@petrockblog It appears that I can get the service running by commenting out the line "[ -x "$DAEMON" ] || exit 0" and then starting the service. This also allows the service to run on boot.
So, why does this line need to be commented out? I'm confused why this would work for everyone else and not my setup (even though I started from a completely fresh RetroPi 4.5).
So, I have mounted the PowerBlock and I have tested it for some days. It works almost as expected, spordically it shows unexpected behaviour. I will create a separate thread explaining my observations.
Anyway, thanks for supplying me with a replacement device.
I just wanted to share that I have managed to swap the cooked component for a new one, and it’s fixed the powerblock back to working order.
Thanks for your help. Managed to desolder the old one with some flux, desolder wick and some patience. Getting the new one in was easier than expected.
Glad to hear that you are making progress!
It should always be possible to use the ControlBlock together with any USB controller. You would just need to run the input configuration for each device on EmulationStation. All controller types should be recognised and working afterwards.
Regarding your question about the need for an additional keyboard: What you would need to do is to configure the emulators such that you have full control with your arcade / gamepad controls only. That should be possible.
Hope that helps!
I know this is over a year old, but I am curious how you came to diagnose your issue as a board defect. Was it a defect in the Pi board or the SNES board?
I'm having the same issue straight out of the box, never have gotten it to work. The controller was tested working before disassembly. I created a new thread on this but not much insight yet...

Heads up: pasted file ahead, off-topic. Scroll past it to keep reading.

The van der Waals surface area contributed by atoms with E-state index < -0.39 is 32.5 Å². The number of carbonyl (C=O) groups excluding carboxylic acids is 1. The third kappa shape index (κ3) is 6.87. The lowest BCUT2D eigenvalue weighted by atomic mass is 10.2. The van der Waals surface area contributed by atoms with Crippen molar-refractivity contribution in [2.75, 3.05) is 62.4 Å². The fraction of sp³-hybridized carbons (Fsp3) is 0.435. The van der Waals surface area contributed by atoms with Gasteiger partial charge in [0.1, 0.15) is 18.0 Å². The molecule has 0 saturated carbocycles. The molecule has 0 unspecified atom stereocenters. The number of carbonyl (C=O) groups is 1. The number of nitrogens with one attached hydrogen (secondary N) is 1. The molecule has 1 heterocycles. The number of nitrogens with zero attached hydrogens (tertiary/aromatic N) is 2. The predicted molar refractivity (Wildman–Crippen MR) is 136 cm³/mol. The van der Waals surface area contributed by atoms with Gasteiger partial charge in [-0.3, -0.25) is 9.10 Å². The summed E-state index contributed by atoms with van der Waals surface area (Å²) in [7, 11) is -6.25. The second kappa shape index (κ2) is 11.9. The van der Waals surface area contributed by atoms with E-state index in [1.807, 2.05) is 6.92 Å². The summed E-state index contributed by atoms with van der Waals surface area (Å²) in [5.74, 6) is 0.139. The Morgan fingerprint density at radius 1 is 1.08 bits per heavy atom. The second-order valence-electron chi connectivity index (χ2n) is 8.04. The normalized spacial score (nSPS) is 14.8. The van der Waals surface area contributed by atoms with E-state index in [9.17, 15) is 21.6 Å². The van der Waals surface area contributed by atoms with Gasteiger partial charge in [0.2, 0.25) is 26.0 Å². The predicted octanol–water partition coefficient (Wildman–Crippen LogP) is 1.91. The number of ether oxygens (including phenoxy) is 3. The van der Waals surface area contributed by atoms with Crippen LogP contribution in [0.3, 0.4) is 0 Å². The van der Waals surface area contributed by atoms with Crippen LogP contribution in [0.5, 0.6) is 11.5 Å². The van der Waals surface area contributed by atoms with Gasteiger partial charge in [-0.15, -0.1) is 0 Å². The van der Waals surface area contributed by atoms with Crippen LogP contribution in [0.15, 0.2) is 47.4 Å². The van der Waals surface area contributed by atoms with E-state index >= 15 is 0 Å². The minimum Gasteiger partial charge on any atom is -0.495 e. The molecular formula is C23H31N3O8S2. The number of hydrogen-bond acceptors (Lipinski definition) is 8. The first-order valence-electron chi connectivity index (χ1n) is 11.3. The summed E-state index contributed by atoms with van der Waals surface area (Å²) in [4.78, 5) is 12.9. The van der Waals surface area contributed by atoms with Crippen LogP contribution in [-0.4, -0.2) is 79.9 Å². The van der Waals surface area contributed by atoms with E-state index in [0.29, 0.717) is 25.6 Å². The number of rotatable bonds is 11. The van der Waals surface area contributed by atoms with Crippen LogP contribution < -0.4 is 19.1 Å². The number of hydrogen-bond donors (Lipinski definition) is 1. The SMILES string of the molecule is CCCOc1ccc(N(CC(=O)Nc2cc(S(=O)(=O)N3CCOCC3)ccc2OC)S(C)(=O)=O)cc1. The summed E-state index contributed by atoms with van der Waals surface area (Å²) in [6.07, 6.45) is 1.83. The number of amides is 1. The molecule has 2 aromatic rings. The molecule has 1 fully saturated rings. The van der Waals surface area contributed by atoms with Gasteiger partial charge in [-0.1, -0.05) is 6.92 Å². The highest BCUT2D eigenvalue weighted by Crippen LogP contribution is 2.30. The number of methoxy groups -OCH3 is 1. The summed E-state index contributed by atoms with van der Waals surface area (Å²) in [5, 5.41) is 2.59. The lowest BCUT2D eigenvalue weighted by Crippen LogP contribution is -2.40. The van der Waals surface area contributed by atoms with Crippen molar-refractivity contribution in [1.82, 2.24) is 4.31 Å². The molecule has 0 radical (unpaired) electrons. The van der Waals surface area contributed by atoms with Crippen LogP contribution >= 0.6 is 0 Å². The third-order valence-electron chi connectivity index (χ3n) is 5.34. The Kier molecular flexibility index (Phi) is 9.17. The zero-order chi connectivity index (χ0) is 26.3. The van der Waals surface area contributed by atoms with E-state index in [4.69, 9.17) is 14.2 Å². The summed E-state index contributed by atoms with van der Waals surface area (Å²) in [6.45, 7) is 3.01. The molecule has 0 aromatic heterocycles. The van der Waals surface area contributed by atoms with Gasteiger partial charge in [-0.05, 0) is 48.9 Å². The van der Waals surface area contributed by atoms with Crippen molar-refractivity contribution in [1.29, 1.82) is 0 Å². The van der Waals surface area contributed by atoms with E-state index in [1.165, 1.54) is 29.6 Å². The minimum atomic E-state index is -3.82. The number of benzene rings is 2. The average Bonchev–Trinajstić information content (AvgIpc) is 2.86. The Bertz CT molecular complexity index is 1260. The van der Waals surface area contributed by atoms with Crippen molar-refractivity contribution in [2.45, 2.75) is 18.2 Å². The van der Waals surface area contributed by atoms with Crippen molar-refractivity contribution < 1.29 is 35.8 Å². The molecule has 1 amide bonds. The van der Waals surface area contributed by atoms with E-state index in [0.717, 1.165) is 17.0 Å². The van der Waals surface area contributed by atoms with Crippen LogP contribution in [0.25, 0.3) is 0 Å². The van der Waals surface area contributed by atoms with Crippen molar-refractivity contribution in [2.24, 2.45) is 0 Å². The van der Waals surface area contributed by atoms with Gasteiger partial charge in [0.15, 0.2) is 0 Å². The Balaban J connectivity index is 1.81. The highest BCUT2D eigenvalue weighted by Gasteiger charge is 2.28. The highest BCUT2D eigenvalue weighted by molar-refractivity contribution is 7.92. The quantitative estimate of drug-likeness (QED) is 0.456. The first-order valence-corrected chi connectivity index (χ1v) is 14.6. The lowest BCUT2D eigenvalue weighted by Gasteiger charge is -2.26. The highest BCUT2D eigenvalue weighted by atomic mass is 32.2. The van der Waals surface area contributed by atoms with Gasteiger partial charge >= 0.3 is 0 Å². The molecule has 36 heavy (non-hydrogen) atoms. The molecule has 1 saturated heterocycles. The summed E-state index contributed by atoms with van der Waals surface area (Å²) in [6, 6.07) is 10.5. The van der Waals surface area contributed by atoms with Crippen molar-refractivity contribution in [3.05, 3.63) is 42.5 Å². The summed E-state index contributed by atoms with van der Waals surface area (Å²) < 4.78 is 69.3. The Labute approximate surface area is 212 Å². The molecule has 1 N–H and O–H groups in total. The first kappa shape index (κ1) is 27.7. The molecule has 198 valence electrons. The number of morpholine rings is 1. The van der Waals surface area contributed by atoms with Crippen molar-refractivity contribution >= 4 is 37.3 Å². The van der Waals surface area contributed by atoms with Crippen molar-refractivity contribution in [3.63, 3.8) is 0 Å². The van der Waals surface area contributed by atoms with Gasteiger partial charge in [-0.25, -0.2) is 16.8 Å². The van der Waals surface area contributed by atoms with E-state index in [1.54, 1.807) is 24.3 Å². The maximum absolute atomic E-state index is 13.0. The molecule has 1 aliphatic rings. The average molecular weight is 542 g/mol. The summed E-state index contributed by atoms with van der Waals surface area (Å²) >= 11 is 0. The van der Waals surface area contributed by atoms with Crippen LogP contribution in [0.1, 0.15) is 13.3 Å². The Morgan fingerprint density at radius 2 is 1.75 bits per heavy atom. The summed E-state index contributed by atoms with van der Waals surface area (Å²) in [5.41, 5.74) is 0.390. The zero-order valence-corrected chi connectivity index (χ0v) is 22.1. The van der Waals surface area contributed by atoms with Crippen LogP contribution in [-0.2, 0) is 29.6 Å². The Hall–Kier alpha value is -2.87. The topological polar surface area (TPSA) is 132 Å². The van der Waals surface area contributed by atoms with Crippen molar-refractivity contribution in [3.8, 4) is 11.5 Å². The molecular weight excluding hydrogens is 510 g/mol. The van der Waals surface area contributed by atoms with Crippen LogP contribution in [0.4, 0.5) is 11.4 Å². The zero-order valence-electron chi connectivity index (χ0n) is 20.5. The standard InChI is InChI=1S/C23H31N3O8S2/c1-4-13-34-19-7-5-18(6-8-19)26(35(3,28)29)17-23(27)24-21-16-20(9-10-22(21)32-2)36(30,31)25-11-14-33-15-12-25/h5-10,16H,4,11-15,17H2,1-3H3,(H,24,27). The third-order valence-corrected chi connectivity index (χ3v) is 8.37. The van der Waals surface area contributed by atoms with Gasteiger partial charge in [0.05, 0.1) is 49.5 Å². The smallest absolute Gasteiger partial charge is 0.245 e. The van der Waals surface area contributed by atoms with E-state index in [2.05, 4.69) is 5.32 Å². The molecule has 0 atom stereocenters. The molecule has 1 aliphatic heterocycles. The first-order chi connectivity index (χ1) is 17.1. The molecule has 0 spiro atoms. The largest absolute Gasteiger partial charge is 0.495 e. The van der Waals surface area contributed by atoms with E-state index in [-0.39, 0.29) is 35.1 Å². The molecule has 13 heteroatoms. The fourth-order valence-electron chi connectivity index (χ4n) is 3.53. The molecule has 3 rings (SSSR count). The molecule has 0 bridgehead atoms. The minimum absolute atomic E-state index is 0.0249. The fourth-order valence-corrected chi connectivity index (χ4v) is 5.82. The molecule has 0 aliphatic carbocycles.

So far I did not explicitly test the GamepadBlock with a Neogeo controller. Can you post a link to the controller that you have?
Looking at the pin out at http://old.pinouts.ru/Game/NeoGeoJoystick_pinout.shtml the integration of Neogeo support should be quite easy.
That looks like it would do the trick, but it also looks like a daunting endeavor. I'd have to modify the design to work in my case with a full size NES case. All those mini jump wires between contacts is going to suck for me too. Plus I have no idea what those other parts (diode, resistor, capacitor, etc) are used for. I wish I knew more about electronic circuits. That's why I liked the Mausberry circuit so much, plug in, put the wires where they need to go, and you're done (after getting the script obviously). The PowerBlock was useful too because you just attach it to the GPIO pins. I still think doing something like the Mausberry would work best, but I'm not sure if they can support the amps. Waiting for them to reply.